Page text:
Senate District 17 (Sen. Joan Huffman, R-Southside Place): Lowest, $4,804; Highest, $6,876; Disparity, $2,072.
Senate District 18 (Sen. Glenn Hagar, R-Katy): Lowest, $4,710; Highest, $7,935; Disparity, $3,225.
Senate District 19 (Sen. Carlos Uresti, D-San Antonio): Lowest, $3,831; Highest, $12,400; Disparity, $8,569.
Senate District 20 (Sen. Chuy Hinojosa, D-McAllen): Lowest, $4,678; Highest, $9,548; Disparity, $4,870.
Senate District 21 (Sen. Judith Zaffirini, D-Laredo): Lowest, $3,732; Highest, $10,908; Disparity, $7,176.
Senate District 22 (Sen. Brian Birdwell, R-Granbury): Lowest, $4,118; Highest, $7,750; Disparity, $3,632.
Senate District 23 (Sen. Royce West, D-Dallas): Lowest, $4,884; Highest, $5,430; Disparity, $546.
Senate District 24 (Sen. Troy Fraser, R-Horseshoe Bay): Lowest, $3,896; Highest, $6,864; Disparity, $2,968.
Senate District 25 (Sen. Jeff Wentworth, R-San Antonio): Lowest, $4,426; Highest, $6,109; Disparity, $1,683.
Senate District 26 (Sen. Leticia Van de Putte, D-San Antonio): Lowest, $3,759; Highest, $5,573; Disparity, $1,814.
Senate District 27 (Sen. Eddie Lucio, D-Brownsville): Lowest, $4,304; Highest, $7,321; Disparity, $3,017.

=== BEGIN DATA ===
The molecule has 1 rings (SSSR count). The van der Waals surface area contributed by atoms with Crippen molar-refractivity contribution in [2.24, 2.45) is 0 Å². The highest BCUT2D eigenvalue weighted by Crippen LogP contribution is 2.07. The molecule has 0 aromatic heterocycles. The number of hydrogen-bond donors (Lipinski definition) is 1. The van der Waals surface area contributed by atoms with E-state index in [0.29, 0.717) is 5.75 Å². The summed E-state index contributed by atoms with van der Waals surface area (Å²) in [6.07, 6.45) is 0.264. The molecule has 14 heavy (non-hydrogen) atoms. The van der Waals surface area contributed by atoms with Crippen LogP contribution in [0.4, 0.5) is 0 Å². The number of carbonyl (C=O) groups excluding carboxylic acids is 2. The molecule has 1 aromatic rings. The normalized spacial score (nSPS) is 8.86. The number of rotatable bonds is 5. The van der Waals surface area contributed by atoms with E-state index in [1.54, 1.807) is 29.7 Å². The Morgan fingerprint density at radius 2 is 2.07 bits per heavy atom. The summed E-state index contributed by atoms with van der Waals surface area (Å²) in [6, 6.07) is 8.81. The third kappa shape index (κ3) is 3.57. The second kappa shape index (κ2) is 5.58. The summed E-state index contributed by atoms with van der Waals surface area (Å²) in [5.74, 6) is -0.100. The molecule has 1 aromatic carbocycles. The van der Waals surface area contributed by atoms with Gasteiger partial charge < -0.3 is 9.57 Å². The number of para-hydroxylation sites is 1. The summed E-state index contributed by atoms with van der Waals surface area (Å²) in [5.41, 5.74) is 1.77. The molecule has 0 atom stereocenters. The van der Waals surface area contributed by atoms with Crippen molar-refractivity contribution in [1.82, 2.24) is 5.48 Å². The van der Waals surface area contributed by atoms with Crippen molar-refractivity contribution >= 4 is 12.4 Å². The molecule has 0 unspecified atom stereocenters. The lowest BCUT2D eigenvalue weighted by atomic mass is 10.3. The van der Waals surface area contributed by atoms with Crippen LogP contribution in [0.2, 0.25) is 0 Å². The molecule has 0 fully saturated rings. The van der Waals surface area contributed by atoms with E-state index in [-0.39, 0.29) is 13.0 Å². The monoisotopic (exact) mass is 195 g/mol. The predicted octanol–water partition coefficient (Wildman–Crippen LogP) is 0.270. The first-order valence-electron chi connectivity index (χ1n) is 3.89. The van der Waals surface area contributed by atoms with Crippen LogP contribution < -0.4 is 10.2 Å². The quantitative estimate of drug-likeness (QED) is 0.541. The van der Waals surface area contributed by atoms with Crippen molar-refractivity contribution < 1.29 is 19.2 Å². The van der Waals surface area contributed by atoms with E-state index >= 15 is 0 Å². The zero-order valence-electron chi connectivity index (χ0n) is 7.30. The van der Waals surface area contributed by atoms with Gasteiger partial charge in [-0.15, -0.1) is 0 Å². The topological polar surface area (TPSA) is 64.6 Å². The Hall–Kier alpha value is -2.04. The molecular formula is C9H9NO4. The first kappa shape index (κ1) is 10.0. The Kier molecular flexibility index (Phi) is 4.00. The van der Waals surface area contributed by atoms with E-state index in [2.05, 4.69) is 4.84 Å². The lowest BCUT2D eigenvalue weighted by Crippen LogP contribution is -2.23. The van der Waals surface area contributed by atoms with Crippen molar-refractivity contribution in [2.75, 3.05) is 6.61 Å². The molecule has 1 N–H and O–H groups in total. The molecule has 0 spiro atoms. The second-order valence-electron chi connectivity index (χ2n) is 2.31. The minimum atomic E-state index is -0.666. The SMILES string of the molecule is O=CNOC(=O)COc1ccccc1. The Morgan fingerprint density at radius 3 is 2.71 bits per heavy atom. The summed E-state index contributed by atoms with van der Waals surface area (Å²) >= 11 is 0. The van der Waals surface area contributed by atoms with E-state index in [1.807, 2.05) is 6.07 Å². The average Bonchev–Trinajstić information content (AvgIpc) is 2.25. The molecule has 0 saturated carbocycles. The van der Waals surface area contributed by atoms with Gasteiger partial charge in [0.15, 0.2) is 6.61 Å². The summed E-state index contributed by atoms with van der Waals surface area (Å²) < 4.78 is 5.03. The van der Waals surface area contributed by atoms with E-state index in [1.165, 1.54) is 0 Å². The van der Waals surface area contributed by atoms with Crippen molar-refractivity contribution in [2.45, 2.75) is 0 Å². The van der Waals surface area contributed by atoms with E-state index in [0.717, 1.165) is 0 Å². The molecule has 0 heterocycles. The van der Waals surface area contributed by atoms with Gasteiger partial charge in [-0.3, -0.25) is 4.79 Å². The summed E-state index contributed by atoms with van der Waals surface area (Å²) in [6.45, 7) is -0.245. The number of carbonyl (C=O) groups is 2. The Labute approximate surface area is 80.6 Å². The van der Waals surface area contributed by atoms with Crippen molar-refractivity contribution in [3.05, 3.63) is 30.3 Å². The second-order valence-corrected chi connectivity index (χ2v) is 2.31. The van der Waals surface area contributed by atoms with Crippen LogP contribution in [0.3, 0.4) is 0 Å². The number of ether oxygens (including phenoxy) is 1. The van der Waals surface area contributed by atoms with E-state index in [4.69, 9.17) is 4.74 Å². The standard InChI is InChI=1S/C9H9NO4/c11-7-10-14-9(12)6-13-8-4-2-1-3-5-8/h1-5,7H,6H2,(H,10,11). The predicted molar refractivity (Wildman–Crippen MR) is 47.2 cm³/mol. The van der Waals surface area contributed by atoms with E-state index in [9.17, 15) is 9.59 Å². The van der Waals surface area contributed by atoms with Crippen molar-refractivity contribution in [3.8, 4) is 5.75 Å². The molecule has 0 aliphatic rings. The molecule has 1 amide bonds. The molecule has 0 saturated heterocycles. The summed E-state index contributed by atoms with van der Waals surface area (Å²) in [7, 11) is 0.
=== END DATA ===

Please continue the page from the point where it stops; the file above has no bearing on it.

Senate District 28 (Sen. Robert Duncan, R-Lubbock): Lowest, $4,390; Highest, $12,979; Disparity, $8,589.
Senate District 29 (Sen. Jose Rodriguez, D-El Paso): Lowest, $4,614; Highest, $5,083; Disparity, $469.
Senate District 30 (Sen. Craig Estes, R-Wichita Falls): Lowest, $4,425; Highest, $7,488; Disparity, $3,063.
Senate District 31 (Sen. Kel Seliger, R-Amarillo): Lowest, $4,432; Highest, $12,387; Disparity, $7,955.
A difference of $1,000 per student can pile up quickly. That kind of disparity amounts to at least $25,000 per classroom.
No one disputed or discounted Deuell’s case. But the prevailing attitude is: ”We’re doing the best we can do this session.”
And if the Lege were a school district, they’d be rated academically unacceptable. Doing your best isn’t good enough if your methodology sucks. This is where the rubber meets the road, and as PDiddie notes, we’ve been down this road before. The Lege isn’t going to fix this problem until it is made up of members that actually care about fixing it in a just, equitable, and adequate fashion. The best we’re going to get out of this Lege is clarity for the next school finance lawsuit.